We found that loss-of-function mutations of FAM58A result in a
rather homogeneous clinical phenotype. The additional anomalies in
case 1 are likely to result from an effect of the 40-kb deletion on
expression of a neighboring gene, possibly ATP2B3 or DUSP9. How-
ever, we cannot exclude that the homogeneous phenotype results from
an ascertainment bias and that FAM58A mutations, including
missense changes, could result in a broader spectrum of malforma-
tions. The genes causing the overlapping phenotypes of STAR syn-
drome and Townes-Brocks syndrome seem to act in the same pathway.
Of note, MYCN, a gene mutated in Feingold syndrome, is a direct
regulator of cyclin D2 (refs. 10,11); thus, it is worth exploring whether
the phenotypic similarities between Feingold and STAR syndrome
might be explained by direct regulation of FAM58A by MYCN.
FAM58A is located approximately 0.56 Mb centromeric to MECP2
on Xq28. Duplications overlapping both MECP2 and FAM58A have
been described and are not associated with a clinical phenotype in
females12, but no deletions overlapping both MECP2 and FAM58A
have been observed to date13. Although other genes between FAM58A
and MECP2 have been implicated in brain development, FAM58A and
MECP2 are the only genes in this region known to result in X-linked
dominant phenotypes; thus, deletion of both genes on the same allele
might be lethal in both males and females.
Note: Supplementary information is available on the Nature Genetics website.
We thank the research subjects and their families for their participation, generosity
and patience. We thank G. Scherer for critical discussion, P. Hermanns and
B. Ro ¨sler for help with cell cultures, and C. Lich for technical assistance.
J.K. received funding from the Deutsche Forschungsgemeinschaft (grant no.
S.U. contributed to the clinical evalutation of cases, syndrome delineation
and subject enrollment in the study. D.B. performed array CGH, mutation
analysis and qPCR. W.B. performed mutation analysis on MYCN, SALL1
and SALL4 and FAM58A breakpoint cloning. F.J.K. performed co-immuno-
precipitation studies. K. Buiting performed X-chromosome inactivation studies.
S.K. and P.B. performed cell culture studies, siRNA knockdown experiments
and proliferation assays, and contributed to the manuscript. J.B., F.B.
and A.C. cloned expression constructs and performed RT-PCR. K.
Borowski, K.K.-N., G.M., T.S.-M., B.S., D. Bartholdi, R.S., B.Z., and
A.S.-F contributed to subject enrollment and clinical evaluation. S.U., D.B.,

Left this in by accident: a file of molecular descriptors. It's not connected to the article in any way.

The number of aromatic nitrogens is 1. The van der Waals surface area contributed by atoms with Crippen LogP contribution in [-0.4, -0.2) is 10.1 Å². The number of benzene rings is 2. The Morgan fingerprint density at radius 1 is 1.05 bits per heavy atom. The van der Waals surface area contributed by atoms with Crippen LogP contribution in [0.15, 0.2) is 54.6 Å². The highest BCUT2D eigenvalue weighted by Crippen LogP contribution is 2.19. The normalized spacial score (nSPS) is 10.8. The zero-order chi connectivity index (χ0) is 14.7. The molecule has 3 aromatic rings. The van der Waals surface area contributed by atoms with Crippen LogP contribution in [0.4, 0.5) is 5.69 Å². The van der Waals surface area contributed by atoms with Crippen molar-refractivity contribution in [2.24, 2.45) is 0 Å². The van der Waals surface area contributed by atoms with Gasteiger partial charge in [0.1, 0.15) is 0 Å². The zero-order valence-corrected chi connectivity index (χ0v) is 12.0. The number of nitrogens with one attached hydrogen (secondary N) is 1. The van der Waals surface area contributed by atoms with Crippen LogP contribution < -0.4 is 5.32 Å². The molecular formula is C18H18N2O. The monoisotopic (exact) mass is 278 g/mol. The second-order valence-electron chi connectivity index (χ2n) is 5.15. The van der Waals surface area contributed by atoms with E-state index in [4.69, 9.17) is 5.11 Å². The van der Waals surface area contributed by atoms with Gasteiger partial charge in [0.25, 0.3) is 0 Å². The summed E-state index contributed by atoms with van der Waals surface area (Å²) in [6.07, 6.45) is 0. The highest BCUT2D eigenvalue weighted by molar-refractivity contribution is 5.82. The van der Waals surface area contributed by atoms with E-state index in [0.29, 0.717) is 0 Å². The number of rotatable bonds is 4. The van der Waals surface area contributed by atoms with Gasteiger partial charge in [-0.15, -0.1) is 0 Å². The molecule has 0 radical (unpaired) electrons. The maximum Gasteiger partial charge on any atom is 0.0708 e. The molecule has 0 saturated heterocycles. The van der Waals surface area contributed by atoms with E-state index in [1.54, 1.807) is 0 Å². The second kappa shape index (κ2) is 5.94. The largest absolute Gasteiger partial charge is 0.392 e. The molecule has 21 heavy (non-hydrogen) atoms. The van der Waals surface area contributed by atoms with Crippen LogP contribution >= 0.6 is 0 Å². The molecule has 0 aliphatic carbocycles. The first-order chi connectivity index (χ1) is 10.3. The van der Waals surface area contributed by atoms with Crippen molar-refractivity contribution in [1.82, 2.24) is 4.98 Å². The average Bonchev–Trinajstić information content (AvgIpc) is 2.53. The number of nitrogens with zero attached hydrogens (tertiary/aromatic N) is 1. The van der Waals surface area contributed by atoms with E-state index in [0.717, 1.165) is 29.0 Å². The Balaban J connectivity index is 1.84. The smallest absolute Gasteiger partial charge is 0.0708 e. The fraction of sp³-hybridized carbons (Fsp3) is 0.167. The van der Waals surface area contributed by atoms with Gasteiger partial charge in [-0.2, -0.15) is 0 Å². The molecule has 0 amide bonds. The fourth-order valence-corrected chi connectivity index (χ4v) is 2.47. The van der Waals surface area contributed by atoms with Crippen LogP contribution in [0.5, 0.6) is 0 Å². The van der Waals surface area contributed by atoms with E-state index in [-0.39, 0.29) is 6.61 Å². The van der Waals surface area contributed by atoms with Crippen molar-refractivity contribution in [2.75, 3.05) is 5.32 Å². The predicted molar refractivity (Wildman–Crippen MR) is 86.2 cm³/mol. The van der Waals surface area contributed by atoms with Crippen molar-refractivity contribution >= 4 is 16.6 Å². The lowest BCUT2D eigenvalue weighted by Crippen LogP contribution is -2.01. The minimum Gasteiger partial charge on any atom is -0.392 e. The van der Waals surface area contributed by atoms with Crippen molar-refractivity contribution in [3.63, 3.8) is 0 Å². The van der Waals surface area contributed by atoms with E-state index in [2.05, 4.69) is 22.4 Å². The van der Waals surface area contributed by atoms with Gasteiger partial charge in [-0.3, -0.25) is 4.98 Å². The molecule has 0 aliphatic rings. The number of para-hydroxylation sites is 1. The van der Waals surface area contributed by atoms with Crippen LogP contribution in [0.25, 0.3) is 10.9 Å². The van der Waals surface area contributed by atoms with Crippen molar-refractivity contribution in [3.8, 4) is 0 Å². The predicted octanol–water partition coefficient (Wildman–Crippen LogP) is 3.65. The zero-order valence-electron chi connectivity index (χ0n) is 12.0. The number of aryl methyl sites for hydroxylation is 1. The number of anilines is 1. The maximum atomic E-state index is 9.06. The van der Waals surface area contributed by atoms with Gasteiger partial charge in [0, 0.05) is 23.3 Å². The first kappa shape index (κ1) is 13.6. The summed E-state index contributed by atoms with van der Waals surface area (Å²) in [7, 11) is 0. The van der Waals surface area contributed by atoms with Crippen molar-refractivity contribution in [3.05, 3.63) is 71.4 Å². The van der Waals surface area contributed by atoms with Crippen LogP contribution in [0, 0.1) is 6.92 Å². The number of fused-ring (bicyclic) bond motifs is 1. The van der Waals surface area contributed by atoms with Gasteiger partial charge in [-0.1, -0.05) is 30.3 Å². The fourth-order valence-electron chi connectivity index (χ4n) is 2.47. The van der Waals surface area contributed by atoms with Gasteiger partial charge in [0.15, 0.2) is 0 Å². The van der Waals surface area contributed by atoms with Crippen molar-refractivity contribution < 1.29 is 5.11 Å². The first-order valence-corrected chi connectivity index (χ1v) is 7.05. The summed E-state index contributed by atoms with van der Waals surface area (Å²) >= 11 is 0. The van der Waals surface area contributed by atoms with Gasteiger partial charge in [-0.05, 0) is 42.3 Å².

J.B., F.J.K., K.Bu., S.K., P.B., R.S., G.M. and A.S.-F. also contributed to the
manuscript. J.K. oversaw all aspects of the research and wrote major parts
of the manuscript.
Published online at http://www.nature.com/naturegenetics
Reprints and permissions information is available online at http://npg.nature.com/
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del 40,068 bp
del 4,249 bp
X:152366805–152692731, 325 kb
Figure 1 Clinical and molecular characterization of STAR syndrome. (a–f) Facial appearances of cases 1–3 (apparent telecanthus, dysplastic ears and thin
upper lips; a,c,e), and toe syndactyly 2–5, 3–5 or 4–5 (b,d,f) in these cases illustrate recognizable features of STAR syndrome (specific parental consent has
been obtained for publication of these photographs). Anal atresia and hypoplastic labia are not shown. (g,h) X-ray films of the feet of case 2 showing only
four rays on the left and delta-shaped 4th and 5th metatarsals on the right (h; compare to clinical picture in d). (i) Array-CGH data. Log2ratio represents
copy number loss of six probes spanning between 37.9 and 50.7 kb, with one probe positioned within FAM58A. The deletion does not remove parts of other
functional genes. (j) Schematic structure of FAM58A and position of the mutations. FAM58A has five coding exons (boxes). The cyclin domain (green) is
encoded by exons 2–4. The horizontal arrow indicates the deletion extending 5¢ in case 1, which includes exons 1 and 2, whereas the horizontal line below
exon 5 indicates the deletion found in case 3, which removes exon 5 and some 3¢ sequence. The pink horizontal bars above the boxes indicate the
amplicons used for qPCR and sequencing (one alternative exon 5 amplicon is not indicated because of space constraints). The mutation 201dupT (case 4)
results in an immediate stop codon, and the 555+1G4A and 555-1G4A splice mutations in cases 2, 5 and 6 are predicted to be deleterious because they
alter the conserved splice donor and acceptor site of intron 4, respectively.